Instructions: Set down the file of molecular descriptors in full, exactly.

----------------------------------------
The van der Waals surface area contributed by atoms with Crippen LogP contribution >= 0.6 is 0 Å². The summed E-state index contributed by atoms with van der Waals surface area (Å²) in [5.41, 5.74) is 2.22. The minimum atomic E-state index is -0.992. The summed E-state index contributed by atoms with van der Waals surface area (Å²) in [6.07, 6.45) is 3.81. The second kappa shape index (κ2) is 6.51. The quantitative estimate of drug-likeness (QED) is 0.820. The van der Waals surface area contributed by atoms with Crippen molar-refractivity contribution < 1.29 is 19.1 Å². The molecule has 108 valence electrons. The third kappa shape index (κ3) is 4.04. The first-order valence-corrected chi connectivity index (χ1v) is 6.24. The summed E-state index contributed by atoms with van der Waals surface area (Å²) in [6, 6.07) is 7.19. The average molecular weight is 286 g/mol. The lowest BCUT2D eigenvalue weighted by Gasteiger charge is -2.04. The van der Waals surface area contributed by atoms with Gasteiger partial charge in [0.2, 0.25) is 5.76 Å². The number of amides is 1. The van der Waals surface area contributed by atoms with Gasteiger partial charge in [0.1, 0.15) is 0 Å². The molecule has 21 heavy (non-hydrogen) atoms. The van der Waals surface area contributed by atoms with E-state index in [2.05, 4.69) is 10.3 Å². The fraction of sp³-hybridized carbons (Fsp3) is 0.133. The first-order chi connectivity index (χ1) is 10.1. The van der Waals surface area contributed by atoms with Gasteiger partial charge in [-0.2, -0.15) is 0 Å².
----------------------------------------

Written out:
The van der Waals surface area contributed by atoms with Crippen LogP contribution >= 0.6 is 0 Å². The summed E-state index contributed by atoms with van der Waals surface area (Å²) in [5.41, 5.74) is 2.22. The minimum atomic E-state index is -0.992. The summed E-state index contributed by atoms with van der Waals surface area (Å²) in [6.07, 6.45) is 3.81. The second kappa shape index (κ2) is 6.51. The quantitative estimate of drug-likeness (QED) is 0.820. The van der Waals surface area contributed by atoms with Crippen molar-refractivity contribution < 1.29 is 19.1 Å². The molecule has 108 valence electrons. The third kappa shape index (κ3) is 4.04. The first-order valence-corrected chi connectivity index (χ1v) is 6.24. The summed E-state index contributed by atoms with van der Waals surface area (Å²) in [6, 6.07) is 7.19. The average molecular weight is 286 g/mol. The lowest BCUT2D eigenvalue weighted by Gasteiger charge is -2.04. The van der Waals surface area contributed by atoms with Gasteiger partial charge in [0.2, 0.25) is 5.76 Å². The number of amides is 1. The van der Waals surface area contributed by atoms with Gasteiger partial charge in [0.1, 0.15) is 0 Å². The molecule has 21 heavy (non-hydrogen) atoms. The van der Waals surface area contributed by atoms with E-state index in [2.05, 4.69) is 10.3 Å². The fraction of sp³-hybridized carbons (Fsp3) is 0.133. The first-order chi connectivity index (χ1) is 10.1. The van der Waals surface area contributed by atoms with Gasteiger partial charge in [-0.2, -0.15) is 0 Å².